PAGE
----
The government Kuwait on Thursday reportedly expressed readiness to finance the construction of a special residential district for ethnic Armenians from Syria who have taken refuge in Armenia.
The Armenian government’s press office quoted Faysal Fahd al-Shayi, the head of a Kuwaiti parliamentary delegation visiting Yerevan, as telling Prime Minister Hovik Abrahamian that “Kuwait is ready to provide assistance to work on the New Aleppo neighborhood.” A statement released by the office said nothing about the possible scale of that assistance and gave no other details.
In late 2012, the Kuwaiti government allocated $100,000 worth of humanitarian aid to Syrian Armenian refugees. It took the form of grocery coupons distributed to some 1,000 such families.
Responding to a petition signed by some 600 Syrian Armenian refugees, the Armenian government pledged last year to help build the New Aleppo district in Ashtarak, a town 20 kilometers west of Yerevan. The Ashtarak municipality was quick to set aside 5 hectares of land for the future neighborhood that would consist of a dozen apartment blocks and around 100 houses.
Officials from the Diaspora Ministry in Yerevan dealing with the project said at the time that roughly 500 Syrian Armenians will be able to buy those homes at below-market prices covering half of the total construction costs estimated at $35 million. The ministry hoped to raise the rest of the funding from private donors in Armenia and especially its worldwide Diaspora.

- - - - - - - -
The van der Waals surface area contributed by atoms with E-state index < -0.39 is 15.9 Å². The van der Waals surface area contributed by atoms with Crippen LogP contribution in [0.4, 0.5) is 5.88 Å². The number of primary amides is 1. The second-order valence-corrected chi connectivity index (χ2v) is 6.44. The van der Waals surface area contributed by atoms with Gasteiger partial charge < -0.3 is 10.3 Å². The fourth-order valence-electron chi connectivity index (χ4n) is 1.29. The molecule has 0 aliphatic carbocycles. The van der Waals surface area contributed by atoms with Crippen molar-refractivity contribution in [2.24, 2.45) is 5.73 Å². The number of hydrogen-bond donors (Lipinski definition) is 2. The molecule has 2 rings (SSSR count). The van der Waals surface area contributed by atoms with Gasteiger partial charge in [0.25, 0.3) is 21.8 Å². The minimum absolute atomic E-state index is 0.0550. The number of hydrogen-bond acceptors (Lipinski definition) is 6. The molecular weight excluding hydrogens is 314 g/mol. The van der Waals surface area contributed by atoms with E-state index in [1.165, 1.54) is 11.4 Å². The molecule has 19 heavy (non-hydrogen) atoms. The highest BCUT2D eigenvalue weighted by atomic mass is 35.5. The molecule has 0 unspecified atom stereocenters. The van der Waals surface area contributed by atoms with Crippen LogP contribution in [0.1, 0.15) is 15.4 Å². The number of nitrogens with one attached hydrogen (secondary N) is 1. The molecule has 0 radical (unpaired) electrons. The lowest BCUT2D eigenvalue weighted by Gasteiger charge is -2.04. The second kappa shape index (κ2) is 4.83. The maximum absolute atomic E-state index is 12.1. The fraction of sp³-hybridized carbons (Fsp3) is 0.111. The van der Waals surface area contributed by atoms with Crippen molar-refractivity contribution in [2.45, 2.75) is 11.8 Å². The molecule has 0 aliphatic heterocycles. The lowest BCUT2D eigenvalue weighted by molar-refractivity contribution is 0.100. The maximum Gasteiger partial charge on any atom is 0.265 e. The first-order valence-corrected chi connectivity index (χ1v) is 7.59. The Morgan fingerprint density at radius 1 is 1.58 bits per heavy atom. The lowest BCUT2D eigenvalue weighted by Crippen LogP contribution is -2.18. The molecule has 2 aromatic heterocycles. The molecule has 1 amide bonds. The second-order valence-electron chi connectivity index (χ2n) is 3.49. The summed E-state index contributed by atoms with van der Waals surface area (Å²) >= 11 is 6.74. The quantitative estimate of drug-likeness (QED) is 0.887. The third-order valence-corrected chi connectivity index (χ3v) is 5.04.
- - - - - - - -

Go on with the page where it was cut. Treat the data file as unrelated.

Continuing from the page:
Only about $200,000 has been raised to date, the reason why the project has yet to get off the drawing board. Diaspora charities based in Europe and the United States have made no contributions so far. Speaking to RFE/RL’s Armenian service (Azatutyun.am) in July, Diaspora Minister Hranush Hakobian insisted that the housing project has not been cancelled despite the lack of funding.
According to government estimates, some 11,000 Syrian Armenians currently reside in their ancestral homeland. Most of them rent apartments in Yerevan. Many struggle to survive in a country that has long suffered from high unemployment and other economic problems.